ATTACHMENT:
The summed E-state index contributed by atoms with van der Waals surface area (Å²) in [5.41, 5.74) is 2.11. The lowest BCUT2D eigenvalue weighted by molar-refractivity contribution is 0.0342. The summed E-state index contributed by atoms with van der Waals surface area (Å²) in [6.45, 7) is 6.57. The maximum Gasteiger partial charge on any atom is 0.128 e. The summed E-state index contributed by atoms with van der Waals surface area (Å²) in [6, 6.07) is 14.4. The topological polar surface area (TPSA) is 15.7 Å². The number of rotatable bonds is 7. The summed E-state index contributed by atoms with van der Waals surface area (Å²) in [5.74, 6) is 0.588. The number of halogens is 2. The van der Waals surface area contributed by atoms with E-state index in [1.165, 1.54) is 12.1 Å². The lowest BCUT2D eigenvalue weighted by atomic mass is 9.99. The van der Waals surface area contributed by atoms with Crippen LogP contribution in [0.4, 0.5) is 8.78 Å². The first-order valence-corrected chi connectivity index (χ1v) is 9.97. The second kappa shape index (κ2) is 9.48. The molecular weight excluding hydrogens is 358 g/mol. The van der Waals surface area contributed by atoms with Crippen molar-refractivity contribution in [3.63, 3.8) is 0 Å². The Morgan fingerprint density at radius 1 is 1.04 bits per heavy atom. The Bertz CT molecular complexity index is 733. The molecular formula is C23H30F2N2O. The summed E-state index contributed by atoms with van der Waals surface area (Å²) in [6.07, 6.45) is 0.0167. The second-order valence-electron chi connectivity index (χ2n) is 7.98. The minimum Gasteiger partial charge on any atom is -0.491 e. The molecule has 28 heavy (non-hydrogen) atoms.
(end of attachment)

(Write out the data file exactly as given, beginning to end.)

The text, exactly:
The summed E-state index contributed by atoms with van der Waals surface area (Å²) in [5.41, 5.74) is 2.11. The lowest BCUT2D eigenvalue weighted by molar-refractivity contribution is 0.0342. The summed E-state index contributed by atoms with van der Waals surface area (Å²) in [6.45, 7) is 6.57. The maximum Gasteiger partial charge on any atom is 0.128 e. The summed E-state index contributed by atoms with van der Waals surface area (Å²) in [6, 6.07) is 14.4. The topological polar surface area (TPSA) is 15.7 Å². The number of rotatable bonds is 7. The summed E-state index contributed by atoms with van der Waals surface area (Å²) in [5.74, 6) is 0.588. The number of halogens is 2. The van der Waals surface area contributed by atoms with E-state index in [1.165, 1.54) is 12.1 Å². The lowest BCUT2D eigenvalue weighted by atomic mass is 9.99. The van der Waals surface area contributed by atoms with Crippen LogP contribution in [0.4, 0.5) is 8.78 Å². The first-order valence-corrected chi connectivity index (χ1v) is 9.97. The second kappa shape index (κ2) is 9.48. The molecular weight excluding hydrogens is 358 g/mol. The van der Waals surface area contributed by atoms with Crippen molar-refractivity contribution in [3.63, 3.8) is 0 Å². The Morgan fingerprint density at radius 1 is 1.04 bits per heavy atom. The Bertz CT molecular complexity index is 733. The molecular formula is C23H30F2N2O. The summed E-state index contributed by atoms with van der Waals surface area (Å²) in [6.07, 6.45) is 0.0167. The second-order valence-electron chi connectivity index (χ2n) is 7.98. The minimum Gasteiger partial charge on any atom is -0.491 e. The molecule has 28 heavy (non-hydrogen) atoms.